Offre de thèse - CRM2 - Université de Lorraine
Effect of nanostructuring on the structural and physical properties of functional molecular nanomaterials: Applications to bioactive glasses
Funded by Lorraine University
Application opens from: April 1st 2021 to May 1st 2021
Starting date: October 2021
Since the pioneering discovery of the bioactive behaviour of certain silica based glasses by Hench, significant therapeutical progress has been achieved by using these bioactive materials for bone reparation and replacement. The biomedical applications of these materials are mainly due to their high biocompatibility and high reactivity with the human physiological environment, since the reaction products obtained from these bioglasses and the physiological fluids lead to the deposition of a layer of crystalline bone-like carbonate calcium phosphate (Hydroxy-Carbonate Apatite, HCA) on their surface shortly after interaction, thus promoting fast integration of the implant with the host and hence reconstruction of damaged bones. Therefore, the glass bioactivity is usually evaluated by measuring the rate of HCA formation at its surface on its exposure either to body fluids in vivo or to a simulated body fluid (SBF) in vitro. The structural analysis of these materials is often accomplished by “conventional” X-ray powder diffraction, and is therefore not sensitive until the formation of the first crystalline HAC species. However, it is crucial to understand the different stages from the immersion of the bioactive glass in physiological liquids to the formation of the HCA, for improving the bioglasses’ properties. Thus, the main goal of this project is the structural characterization of the different species (liquid, amorphous, nanocrystalline...) involved in the glass bioactivity mechanism in order to obtain a full picture of the underlying processes.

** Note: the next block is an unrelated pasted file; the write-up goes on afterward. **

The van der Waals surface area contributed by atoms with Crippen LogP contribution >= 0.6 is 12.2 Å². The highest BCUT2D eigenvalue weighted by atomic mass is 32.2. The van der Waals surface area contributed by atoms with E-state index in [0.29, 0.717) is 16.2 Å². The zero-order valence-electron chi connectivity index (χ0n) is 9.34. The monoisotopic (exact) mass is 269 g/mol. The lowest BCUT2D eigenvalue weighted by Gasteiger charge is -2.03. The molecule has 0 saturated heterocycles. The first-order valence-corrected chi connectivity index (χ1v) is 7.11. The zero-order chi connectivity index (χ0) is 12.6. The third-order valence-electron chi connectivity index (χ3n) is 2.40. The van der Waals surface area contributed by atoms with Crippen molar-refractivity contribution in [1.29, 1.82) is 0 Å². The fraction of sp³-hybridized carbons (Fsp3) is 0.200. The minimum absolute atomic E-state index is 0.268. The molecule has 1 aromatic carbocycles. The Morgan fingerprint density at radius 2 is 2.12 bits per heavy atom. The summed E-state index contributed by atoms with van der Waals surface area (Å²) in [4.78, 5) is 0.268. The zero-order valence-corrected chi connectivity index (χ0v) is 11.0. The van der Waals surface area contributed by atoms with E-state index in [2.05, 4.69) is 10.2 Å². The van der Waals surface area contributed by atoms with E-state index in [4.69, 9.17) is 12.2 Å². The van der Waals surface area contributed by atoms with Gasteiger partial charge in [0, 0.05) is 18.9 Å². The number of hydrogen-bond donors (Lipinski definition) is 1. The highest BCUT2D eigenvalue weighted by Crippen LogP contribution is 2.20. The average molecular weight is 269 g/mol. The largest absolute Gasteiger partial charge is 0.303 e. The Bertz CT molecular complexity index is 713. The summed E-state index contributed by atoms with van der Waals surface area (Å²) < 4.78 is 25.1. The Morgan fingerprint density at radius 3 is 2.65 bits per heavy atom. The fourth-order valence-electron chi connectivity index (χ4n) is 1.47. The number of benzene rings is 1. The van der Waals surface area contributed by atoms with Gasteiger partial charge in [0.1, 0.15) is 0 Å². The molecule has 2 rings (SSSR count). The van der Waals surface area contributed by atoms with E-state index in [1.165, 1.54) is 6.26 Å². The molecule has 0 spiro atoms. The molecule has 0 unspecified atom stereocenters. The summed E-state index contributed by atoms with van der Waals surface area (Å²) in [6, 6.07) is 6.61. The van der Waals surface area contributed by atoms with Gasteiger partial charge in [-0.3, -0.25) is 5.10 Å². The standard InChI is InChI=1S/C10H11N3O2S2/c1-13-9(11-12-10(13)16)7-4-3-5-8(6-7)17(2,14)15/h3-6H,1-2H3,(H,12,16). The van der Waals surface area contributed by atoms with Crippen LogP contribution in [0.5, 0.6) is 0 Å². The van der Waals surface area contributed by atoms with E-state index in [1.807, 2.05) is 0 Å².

The detailed structural analysis of these biomaterials can be performed by using complementary experimental techniques as well as appropriate modelling [1-3]. The approach is based on the multiscale modelling (from sub-Angstrom to several tens of nanometers) of total X-ray scattering data using the pair distribution function (PDF). The PDF analysis allows for the determination of the structural parameters on a local and intermediate length scale and hence the study of ordering effects due to confinement. Complementary information is obtained from solid- state NMR, namely concerning the local structure and light elements such as hydrogen. Further, NMR enables also the study of dynamical behaviour of the encapsulated species.
The thesis project contains a significant experimental part, consisting in collecting and analysing total X-ray scattering data from laboratory or synchrotron experiments as well as neutron diffraction experiments. Further complementary experimental techniques employed are solid-state NMR, NMR relaxometry, and differential scanning calorimetry. An important part of the project is based on Monte Carlo simulation for the reconstruction of the different structural models.
Thesis director: SCHANIEL Dominik & BENDEIF El-Eulmi
- The PhD candidate must be graduated in Physics and/or Material Science.
- She (He) must show a strong motivation to carry out both experimental and numerical simulation works in collaboration with different research teams.
- An experience in crystallography, total scattering and numerical simulation would be greatly appreciated.
- The candidate must be open-minded and curious, able to learn by her (him) self through bibliographic studies.
Application: Send us as soon as possible
- your CV and a motivation letter
- your Bachelor and Master transcripts
- Assessment letter from the Master2 internship supervisor - Possibly recommendation letters.